SPOCK THOUGHTS


I’m down in Dallas visiting my parents. Since my dad & I always liked watching Star Trek together, when we were in a video shop down here I bought a copy of the director’s edition DVD of Star Trek: The Motion Picture (ST:TMP) used for eight bucks. Now I know that ST:TMP is the most boring of all the Star Trek films. But the extras looked very interesting. Because of my work, I’m interested in how Star Trek went from a cult item to a major film franchise.

Anyhow, here’s my assessment of the director’s edition DVD. First off, CGI SUCKS! When I bought the DVD I did not know that the Star Trek guys, just like Star Wars guys, went back and “improved” their old special effects with computerized enhancements. When I am president of the world this will be a capital offense. OK. Sure. The effects look more”realistic” — whatever that means. But they lose all personality and taste, instead turning into generic muck. Sure the Photoshop created backdrop of the futuristic San Francisco (home of Star Fleet HQ) may look more “real” than the old matte painting, meaning it looks more like a photograph. But it also sucks dead donkey dicks. One of the extras has all these smug CGI effects “artists” commenting on how they improved upon the old effects. It’s disgusting. You cannot compare the effects created by real sweating human beings with real objects to guys who sit in front of computer screens clicking their mouses all day. Give me a plastic shuttle craft model supported by piano wire in front of a painted sky over some generic CGI crap any day of the week.

Deep breath.

So the thing I always think about whenever I watch Star Trek is the way the various alien characters represent the producers’ ideas about various cultures. The Klingons are quite obviously the Cold War era Soviets. The Romulans seem to be the Chinese. The Vulcans, I’m convinced, represent Japanese style Zen Buddhism. The Japanese as a country, by the way, were represented in the 80′s by the Borg. They all look alike, act as a group, and try to assimilate everybody.

Anyhow, in the beginning of ST:TMP we see Mr. Spock about to complete his Vulcan training which will remove all traces of emotion once and for all. But he refuses to accept his transmission certficate when he feels a presence calling him from outer space. You can look the film up on imdb to find out the rest of the plot. But in the end, Spock finds that the real truth lies not in getting rid of his emotions, but in embracing them.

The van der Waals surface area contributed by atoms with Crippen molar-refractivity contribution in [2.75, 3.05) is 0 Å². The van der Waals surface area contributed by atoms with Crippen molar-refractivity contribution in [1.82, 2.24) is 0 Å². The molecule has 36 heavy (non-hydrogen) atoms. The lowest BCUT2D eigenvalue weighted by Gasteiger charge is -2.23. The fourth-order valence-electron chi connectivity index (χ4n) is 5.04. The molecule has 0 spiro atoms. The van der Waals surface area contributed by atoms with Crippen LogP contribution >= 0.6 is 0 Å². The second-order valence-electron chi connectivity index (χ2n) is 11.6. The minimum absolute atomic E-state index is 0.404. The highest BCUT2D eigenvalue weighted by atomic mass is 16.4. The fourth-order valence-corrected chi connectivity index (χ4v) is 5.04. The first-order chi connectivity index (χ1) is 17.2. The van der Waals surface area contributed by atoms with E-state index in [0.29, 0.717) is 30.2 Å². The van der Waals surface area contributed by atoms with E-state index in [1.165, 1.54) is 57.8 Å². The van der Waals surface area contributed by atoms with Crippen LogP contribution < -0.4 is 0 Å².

Now Gene Roddenberry didn’t really get Buddhism at all. But it’s pretty evident he read a lot of books about it. He even got married in a Buddhist ceremony in Japan. I’d venture a wild guess the books he read about Zen were mainly the works of DT Suzuki and Alan Watts. In those books he must certainly have encountered the Buddhist idea of suppressing emotions. But, having never really experienced what that means, he had no way to envision it but to imagine that getting rid of emotions would turn a person into something like a robot.

It doesn’t. But it’s very hard to explain this matter. It may be the use of the word “emotion” itself that creates confusion. It’s a natural reaction to laugh and cry. But we tend to abuse our natural reactions by manipulating them with thought, turning them into what we call emotions. We hang on to our happiness and sadness far longer than is healthy. We long for happiness and fear sadness, thus missing out on most of our lives which are neither very happy nor very sad. We crave those emotional highs and lows.

When we avoid this “emotional abuse” our lives become much more stable and comfortable. I’ve never met a single Zen practitioner who turned into the kind of steely cold alien Mr. Spock is at the beginning of ST:TMP.

Whatever. Anyway, back to the DVD review. Even though the CGI enhancements SUCK ASS the ST:TMP DVD is pretty cool for the extras. You get a few brief clips from the “lost” Star Trek series, Star Trek: Phase II, which never made it into production. Looks like they were gonna use the old mini-skirt uniforms and everything. Hubba-hubba. Too bad they ditched that idea for the futuristic pyjamas everyone wears in the movie. I haven’t taken a look at the deleted scenes, but it’s hard to imaagine this film was once even longer than it is now. The one documentary does show you a few of the original special effects sequences before they were “improved.” In every case the originals are far superior. They should give you an option to watch the unimproved versions. The new sound mix is much cleaner and clearer, so I’ll forgive that, although the music is way too loud in relation to the dialogue. I had to turn the sound up each time someone was speaking and down for each musical bombast.

All in all, though, I enjoyed this release, even if just for the chance to complain about it.